By  on June 29, 2007

Shares of Dillard's Inc. rose over 8 percent Thursday after a minority shareholder group sent a letter to the department store requesting a meeting to discuss improving profitability and stock valuation.

Barington Capital Group LP, representing an investment group that owns over 3.2 percent of Dillard's outstanding stock, said it sent the letter to Dillard's chief executive officer William Dillard 2nd after being unable to reach the executive by phone.

"We would like to discuss a number of measures that we believe will increase the company's profitability to levels achieved by its peers and better utilize the company's substantial asset base," the letter read. "These include initiatives that would augment the company's existing operating strategy in areas such as merchandising, inventory management and cost containment, as well as measures to unlock the value of the company's real estate portfolio."

Dillard's, which is based in Little Rock, Ark., and operates 330 Dillard's stores across 29 states, did not return calls for comment; Barington declined to comment further.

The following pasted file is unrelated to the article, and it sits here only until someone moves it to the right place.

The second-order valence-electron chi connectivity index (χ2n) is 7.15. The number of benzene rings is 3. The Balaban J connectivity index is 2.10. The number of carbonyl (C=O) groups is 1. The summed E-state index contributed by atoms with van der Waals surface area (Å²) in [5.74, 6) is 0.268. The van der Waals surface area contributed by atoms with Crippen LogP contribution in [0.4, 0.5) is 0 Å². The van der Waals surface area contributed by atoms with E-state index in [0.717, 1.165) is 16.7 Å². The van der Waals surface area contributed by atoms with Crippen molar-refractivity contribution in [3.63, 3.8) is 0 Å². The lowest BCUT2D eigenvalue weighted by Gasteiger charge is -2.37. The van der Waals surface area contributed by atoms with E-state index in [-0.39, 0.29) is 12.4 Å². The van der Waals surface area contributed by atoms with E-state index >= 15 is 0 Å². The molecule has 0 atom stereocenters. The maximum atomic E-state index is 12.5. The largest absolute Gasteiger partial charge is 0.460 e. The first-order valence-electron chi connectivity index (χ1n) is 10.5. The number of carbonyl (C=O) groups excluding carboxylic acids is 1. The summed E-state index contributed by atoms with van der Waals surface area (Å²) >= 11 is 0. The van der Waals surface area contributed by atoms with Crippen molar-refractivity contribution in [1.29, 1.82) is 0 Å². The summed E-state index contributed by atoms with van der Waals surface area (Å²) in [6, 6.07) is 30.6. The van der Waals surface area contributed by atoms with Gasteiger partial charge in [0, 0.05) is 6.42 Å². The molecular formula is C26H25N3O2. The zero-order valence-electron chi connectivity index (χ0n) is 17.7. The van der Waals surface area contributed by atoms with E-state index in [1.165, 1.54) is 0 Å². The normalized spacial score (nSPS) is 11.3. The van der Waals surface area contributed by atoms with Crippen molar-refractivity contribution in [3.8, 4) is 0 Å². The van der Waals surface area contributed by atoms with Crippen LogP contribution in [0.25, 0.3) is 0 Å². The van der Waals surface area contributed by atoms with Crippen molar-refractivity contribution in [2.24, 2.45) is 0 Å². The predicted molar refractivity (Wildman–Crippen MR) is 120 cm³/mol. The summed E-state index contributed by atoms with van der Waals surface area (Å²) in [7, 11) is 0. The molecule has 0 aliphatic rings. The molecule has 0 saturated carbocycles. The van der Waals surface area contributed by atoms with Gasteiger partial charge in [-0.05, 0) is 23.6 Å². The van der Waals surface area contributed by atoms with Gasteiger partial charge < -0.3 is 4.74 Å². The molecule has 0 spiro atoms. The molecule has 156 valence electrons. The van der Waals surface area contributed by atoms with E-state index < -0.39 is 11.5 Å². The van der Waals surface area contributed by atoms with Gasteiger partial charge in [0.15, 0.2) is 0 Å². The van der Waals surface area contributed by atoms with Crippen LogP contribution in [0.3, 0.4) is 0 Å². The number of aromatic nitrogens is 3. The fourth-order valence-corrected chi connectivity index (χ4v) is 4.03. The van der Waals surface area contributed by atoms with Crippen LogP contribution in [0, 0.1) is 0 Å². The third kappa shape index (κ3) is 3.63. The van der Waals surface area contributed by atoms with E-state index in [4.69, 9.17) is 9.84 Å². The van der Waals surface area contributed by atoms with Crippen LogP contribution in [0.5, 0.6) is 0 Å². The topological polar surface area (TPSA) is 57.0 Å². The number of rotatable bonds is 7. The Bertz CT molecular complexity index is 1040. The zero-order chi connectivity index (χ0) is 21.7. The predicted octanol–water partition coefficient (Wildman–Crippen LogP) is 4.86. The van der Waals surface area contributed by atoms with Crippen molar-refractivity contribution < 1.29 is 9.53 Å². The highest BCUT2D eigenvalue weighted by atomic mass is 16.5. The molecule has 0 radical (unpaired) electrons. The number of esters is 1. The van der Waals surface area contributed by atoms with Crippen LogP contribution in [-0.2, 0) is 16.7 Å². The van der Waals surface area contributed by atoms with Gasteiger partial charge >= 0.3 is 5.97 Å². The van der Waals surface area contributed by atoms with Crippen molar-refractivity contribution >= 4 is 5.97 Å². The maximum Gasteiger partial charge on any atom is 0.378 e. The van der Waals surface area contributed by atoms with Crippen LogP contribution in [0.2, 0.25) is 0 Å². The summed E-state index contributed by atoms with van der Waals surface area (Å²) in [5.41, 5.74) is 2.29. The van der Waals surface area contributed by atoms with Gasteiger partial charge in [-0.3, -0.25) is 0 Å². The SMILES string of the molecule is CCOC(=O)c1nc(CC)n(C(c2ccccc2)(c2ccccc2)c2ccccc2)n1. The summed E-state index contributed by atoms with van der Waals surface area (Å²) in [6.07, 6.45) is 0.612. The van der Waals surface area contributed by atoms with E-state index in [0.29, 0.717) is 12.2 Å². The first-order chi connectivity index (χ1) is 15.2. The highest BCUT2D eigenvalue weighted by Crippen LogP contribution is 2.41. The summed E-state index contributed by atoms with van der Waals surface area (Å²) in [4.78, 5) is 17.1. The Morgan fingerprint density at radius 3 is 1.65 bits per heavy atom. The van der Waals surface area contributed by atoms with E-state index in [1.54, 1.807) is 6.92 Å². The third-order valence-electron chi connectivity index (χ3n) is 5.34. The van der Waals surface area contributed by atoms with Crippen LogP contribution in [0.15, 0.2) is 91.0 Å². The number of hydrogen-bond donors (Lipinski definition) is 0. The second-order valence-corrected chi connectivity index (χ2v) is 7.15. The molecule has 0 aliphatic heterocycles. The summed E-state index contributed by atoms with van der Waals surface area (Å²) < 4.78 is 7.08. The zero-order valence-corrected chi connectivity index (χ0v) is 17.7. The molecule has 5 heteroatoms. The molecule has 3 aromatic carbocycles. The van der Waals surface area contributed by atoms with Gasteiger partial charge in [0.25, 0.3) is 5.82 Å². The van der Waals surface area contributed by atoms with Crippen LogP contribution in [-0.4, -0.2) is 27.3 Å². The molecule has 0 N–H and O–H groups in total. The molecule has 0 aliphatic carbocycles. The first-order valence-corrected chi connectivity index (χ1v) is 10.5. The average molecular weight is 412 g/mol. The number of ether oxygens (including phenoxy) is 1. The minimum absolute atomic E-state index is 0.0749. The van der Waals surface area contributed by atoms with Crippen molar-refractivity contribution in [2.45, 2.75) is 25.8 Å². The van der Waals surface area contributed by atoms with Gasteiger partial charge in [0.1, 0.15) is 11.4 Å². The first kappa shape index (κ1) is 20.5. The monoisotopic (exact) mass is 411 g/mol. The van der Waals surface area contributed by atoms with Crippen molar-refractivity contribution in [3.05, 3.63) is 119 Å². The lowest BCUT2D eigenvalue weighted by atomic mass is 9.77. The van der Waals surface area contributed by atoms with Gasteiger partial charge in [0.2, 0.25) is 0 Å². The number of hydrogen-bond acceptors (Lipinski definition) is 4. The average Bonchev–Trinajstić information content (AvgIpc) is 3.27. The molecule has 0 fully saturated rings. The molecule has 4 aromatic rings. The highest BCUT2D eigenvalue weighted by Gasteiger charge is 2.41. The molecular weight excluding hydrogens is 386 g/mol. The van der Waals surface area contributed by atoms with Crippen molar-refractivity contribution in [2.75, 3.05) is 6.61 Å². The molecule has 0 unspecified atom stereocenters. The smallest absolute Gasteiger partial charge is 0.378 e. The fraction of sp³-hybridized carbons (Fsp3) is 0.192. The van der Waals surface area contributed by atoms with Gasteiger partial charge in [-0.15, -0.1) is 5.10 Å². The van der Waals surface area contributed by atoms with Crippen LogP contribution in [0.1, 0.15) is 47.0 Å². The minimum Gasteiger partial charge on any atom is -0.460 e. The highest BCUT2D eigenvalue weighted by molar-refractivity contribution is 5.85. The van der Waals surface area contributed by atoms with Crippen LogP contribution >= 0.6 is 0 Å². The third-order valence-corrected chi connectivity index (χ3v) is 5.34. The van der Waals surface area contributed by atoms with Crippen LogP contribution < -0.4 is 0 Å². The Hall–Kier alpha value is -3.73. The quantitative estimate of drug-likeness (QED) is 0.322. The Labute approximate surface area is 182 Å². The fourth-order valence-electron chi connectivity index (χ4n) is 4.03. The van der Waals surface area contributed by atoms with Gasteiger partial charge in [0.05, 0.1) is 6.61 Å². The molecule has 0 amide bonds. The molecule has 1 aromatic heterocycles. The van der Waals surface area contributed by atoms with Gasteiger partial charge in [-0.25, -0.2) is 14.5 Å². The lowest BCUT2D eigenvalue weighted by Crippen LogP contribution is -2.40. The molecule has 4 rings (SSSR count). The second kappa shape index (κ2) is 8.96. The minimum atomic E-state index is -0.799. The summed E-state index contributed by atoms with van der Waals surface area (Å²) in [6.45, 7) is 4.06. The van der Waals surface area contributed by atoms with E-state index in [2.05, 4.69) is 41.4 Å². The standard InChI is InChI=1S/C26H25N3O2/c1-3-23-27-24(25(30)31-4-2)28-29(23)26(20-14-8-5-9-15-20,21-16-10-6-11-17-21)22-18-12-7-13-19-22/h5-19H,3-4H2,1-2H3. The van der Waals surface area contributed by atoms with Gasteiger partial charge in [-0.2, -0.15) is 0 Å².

Shares of Dillard's opened higher Thursday, up 7.9 percent to $36.60, and climbed throughout the day, closing up 8.1 percent at $36.69. Despite the stock's gain, shares of Dillard's remained below its 52-week high of $40.56, marked on May 21.

Credit Suisse analyst Michael Exstein called the chain a "wasting asset," citing its low cash flow and high capital expenditures in the past decade of $5.2 billion ­— significantly higher than the company's enterprise value of $3.8 billion.

"The question remains whether management and outside investors' interests are aligned," Exstein said in a research note. "We do not think so, and we are unwilling to judge these shares in any way except for the current operating fundamentals, which remain poor."

Exstein pointed to management's limited economic interest, with the Dillard family accounting for 13 percent economic ownership, while holding substantial voting power in the stores — making any shareholder-directed action more difficult.

Earlier this week, A.G. Edwards analyst Robert Buchanan maintained his hold rating of Dillard's shares, citing fair stock valuation on its "anemic" return on assets of 2.7 percent for fiscal 2006, below its peer average ROA of 9.6 percent."This reflects in our view such chronic and continued strategic mistakes as the taking of too many markdowns on slow-moving merchandise," Buchanan said in a research note.

Still, Buchanan pointed to potential upside as Dillard's improves merchandise and gross margins through private brands, which he called an "emerging area of distinction" that could "offer reasons to shop Dillard's versus the numbing mound of sameness that continues to plague the department store heap in the United States."

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